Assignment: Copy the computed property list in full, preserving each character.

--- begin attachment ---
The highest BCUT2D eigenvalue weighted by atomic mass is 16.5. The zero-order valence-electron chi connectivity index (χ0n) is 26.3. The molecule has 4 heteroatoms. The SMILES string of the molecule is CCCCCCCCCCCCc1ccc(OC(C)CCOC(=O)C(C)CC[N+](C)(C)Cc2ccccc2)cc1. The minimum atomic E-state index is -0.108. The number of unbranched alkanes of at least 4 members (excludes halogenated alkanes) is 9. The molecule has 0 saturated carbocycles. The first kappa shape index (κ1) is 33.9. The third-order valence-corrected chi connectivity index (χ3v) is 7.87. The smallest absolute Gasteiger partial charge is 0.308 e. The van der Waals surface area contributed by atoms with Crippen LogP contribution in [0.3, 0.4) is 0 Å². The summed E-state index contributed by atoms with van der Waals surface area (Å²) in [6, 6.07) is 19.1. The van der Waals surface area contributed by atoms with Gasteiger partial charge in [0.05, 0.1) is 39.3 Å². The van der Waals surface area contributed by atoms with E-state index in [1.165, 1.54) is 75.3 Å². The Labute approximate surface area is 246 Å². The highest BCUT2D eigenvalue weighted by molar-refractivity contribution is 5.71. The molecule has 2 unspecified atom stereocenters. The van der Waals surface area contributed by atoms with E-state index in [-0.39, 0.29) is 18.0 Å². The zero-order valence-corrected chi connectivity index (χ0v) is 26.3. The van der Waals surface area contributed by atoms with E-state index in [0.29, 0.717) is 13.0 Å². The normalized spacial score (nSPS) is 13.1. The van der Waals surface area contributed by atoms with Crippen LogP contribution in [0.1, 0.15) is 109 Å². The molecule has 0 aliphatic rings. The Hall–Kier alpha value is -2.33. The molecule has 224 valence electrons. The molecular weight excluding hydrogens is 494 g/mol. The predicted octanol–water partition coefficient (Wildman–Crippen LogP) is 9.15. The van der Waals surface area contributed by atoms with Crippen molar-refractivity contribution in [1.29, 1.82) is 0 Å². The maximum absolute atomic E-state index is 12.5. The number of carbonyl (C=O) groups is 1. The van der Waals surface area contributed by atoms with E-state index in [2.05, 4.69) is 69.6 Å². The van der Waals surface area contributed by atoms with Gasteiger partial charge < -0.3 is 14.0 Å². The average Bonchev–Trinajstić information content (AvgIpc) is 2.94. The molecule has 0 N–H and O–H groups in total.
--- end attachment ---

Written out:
The highest BCUT2D eigenvalue weighted by atomic mass is 16.5. The zero-order valence-electron chi connectivity index (χ0n) is 26.3. The molecule has 4 heteroatoms. The SMILES string of the molecule is CCCCCCCCCCCCc1ccc(OC(C)CCOC(=O)C(C)CC[N+](C)(C)Cc2ccccc2)cc1. The minimum atomic E-state index is -0.108. The number of unbranched alkanes of at least 4 members (excludes halogenated alkanes) is 9. The molecule has 0 saturated carbocycles. The first kappa shape index (κ1) is 33.9. The third-order valence-corrected chi connectivity index (χ3v) is 7.87. The smallest absolute Gasteiger partial charge is 0.308 e. The van der Waals surface area contributed by atoms with Crippen LogP contribution in [0.3, 0.4) is 0 Å². The summed E-state index contributed by atoms with van der Waals surface area (Å²) in [6, 6.07) is 19.1. The van der Waals surface area contributed by atoms with Gasteiger partial charge in [0.05, 0.1) is 39.3 Å². The van der Waals surface area contributed by atoms with E-state index in [1.165, 1.54) is 75.3 Å². The Labute approximate surface area is 246 Å². The highest BCUT2D eigenvalue weighted by molar-refractivity contribution is 5.71. The molecule has 2 unspecified atom stereocenters. The van der Waals surface area contributed by atoms with E-state index in [-0.39, 0.29) is 18.0 Å². The zero-order valence-corrected chi connectivity index (χ0v) is 26.3. The van der Waals surface area contributed by atoms with E-state index in [0.29, 0.717) is 13.0 Å². The normalized spacial score (nSPS) is 13.1. The van der Waals surface area contributed by atoms with Crippen LogP contribution in [0.1, 0.15) is 109 Å². The molecule has 0 aliphatic rings. The Hall–Kier alpha value is -2.33. The molecule has 224 valence electrons. The molecular weight excluding hydrogens is 494 g/mol. The predicted octanol–water partition coefficient (Wildman–Crippen LogP) is 9.15. The van der Waals surface area contributed by atoms with Crippen molar-refractivity contribution in [1.29, 1.82) is 0 Å². The maximum absolute atomic E-state index is 12.5. The number of carbonyl (C=O) groups is 1. The van der Waals surface area contributed by atoms with E-state index in [2.05, 4.69) is 69.6 Å². The van der Waals surface area contributed by atoms with Gasteiger partial charge < -0.3 is 14.0 Å². The average Bonchev–Trinajstić information content (AvgIpc) is 2.94. The molecule has 0 N–H and O–H groups in total.